One of the main reasons why people sew their own clothing is to get a perfect fit. There is no doubt when your outfit fits perfectly—this makes you look and feel great. However, getting that perfect fit requires one to know how to take measurements. And the good thing with this is, you only need a tape measure, pen, and a piece of paper to get the job done.
There’s one mistake that most people make when sewing their own outfits—if you wear a size 9 ready-to-wear outfit doesn’t mean that you must buy a size 9 pattern. Behind every sewing pattern there’s a measurement chart that can assist you to choose the right size. Always make sure that you factor in your body measurements if you want your clothes to fit properly after you are done.
Before choosing any pattern size, make sure that you know your waist, hip, and bust measurements. And, when taking these measurements, it’s always advisable to wear well-fitting clothes, as well as underwear and bra—this ensures that your measurements are as accurate as possible.
With that said, let’s look at the guide to taking sewing measurements.
- Measuring your neck – to measure your neck, pull your measuring tape around the middle, and make sure it comes from the back of your neck to the front. The tape should sit at the base of your neck, just above your collarbone.
- Measuring your bust – place the tape around the back, and then pull it to the front. Make sure you pull the tape around the fullest point or the apex of your bust. The tape should be placed parallel to the floor, making horizontal straight lines across your back and front. If someone is helping you take the measurements, record your readings at the front while your hands are down at the sides.
- Measuring your hips – one thing to keep in mind when measuring your hips—it’s not where your hip bone is located, but the largest area of your hip area.
- Measuring your waist – when measuring your waist, avoid measuring where your pants start, as this isn’t your normal waist. Your normal waist is the smallest area of your torso, which is just under the rib cage, close to the belly button. When taking the measurements, ensure that your tape is even across the back and front, as well as parallel to the floor.
To know the length of your front waist, start taking your measurement from the neck’s side base—this should be at the top of your shoulder, going downwards towards the waist level. The tape should pass over your bust area and it should remain straight. When measuring the depth of your bust, start at the same shoulder point, and measure down the fullest area of your bust point.
Here, you will need assistance. You can ask your friend or spouse to measure your back waist length from the nape of your neck, down the spine, to your waist. To know the size of your back width, measure between your underarms (your tape should be horizontal).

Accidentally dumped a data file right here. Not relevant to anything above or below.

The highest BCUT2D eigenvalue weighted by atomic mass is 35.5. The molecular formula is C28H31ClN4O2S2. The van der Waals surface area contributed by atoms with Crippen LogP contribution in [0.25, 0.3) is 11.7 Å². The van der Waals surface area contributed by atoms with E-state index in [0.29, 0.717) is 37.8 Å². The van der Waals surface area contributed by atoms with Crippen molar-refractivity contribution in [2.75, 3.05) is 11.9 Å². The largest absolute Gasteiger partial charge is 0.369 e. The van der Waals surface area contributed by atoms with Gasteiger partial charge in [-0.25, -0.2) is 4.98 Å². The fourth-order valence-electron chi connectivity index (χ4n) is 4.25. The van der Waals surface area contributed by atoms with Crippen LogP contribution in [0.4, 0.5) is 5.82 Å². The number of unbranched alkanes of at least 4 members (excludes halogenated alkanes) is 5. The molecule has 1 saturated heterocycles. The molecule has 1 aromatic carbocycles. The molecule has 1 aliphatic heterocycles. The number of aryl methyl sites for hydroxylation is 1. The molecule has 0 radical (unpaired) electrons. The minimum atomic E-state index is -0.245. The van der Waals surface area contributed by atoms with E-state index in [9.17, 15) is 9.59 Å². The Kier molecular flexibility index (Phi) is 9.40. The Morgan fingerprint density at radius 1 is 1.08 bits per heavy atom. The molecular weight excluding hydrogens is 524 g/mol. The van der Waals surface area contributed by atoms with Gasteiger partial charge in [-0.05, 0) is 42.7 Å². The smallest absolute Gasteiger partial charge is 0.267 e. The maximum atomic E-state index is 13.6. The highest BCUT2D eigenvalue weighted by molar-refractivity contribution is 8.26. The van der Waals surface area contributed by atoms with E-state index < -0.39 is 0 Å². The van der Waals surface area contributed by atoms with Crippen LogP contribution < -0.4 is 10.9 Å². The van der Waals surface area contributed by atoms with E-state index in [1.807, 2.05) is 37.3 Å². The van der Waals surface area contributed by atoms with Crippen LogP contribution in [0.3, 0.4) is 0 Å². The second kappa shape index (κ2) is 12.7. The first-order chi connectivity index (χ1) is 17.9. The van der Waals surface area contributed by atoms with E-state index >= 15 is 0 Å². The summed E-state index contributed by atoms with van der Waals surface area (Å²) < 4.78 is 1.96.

Typically, this is the shoulder seam length. To get this measurement, place the tape from the base of the neck, in the middle of the shoulders, and along the tip of your shoulders. In case you have a challenge in finding the tip of your shoulder, get an outfit that fits you well, and has a sleeve and collar—then, measure the outfit’s shoulder length.
This is an essential measurement when planning to sew a long-sleeved outfit. Ensure that you measure from your shoulder to the wrist, with the arm slightly bent. This allows for movement once you sew the sleeves.
This is also essential when sewing your sleeve. To get the measurement of your sleeve, you need to measure your arm’s circumference just above the elbow.
Your wrist measurement will allow you to adjust the cuffs appropriately. To get the wrist measurements, you should measure the circumference of the wrist where the sleeve ends.
When sewing trousers, you will need the measurements of your leg’s inside area. Here, you will be measuring from your crotch to the floor. In case you want to wear heels with the trousers, ensure that you add the height of the heel to the measurement.
This is the waist to ankle measurement. Now, unlike the inseam measurement that gives you the exact length of the pants, the outseam measurement might be shorter when taken from the waist. Usually, the finished pants won’t raise to your waistline. This measurement, however, is very useful when sewing skirts or maxi dresses. And, just like inseam measurements, longer hem allowances are recommended when taking the measurement. When sewing pants, make sure that the outseam allowance is equivalent with the inseam allowance. Now, with these simple measurements, it will be easier for you to find the right patterns like the clothing patterns by Fayma, which should allow you to create the outfit you want.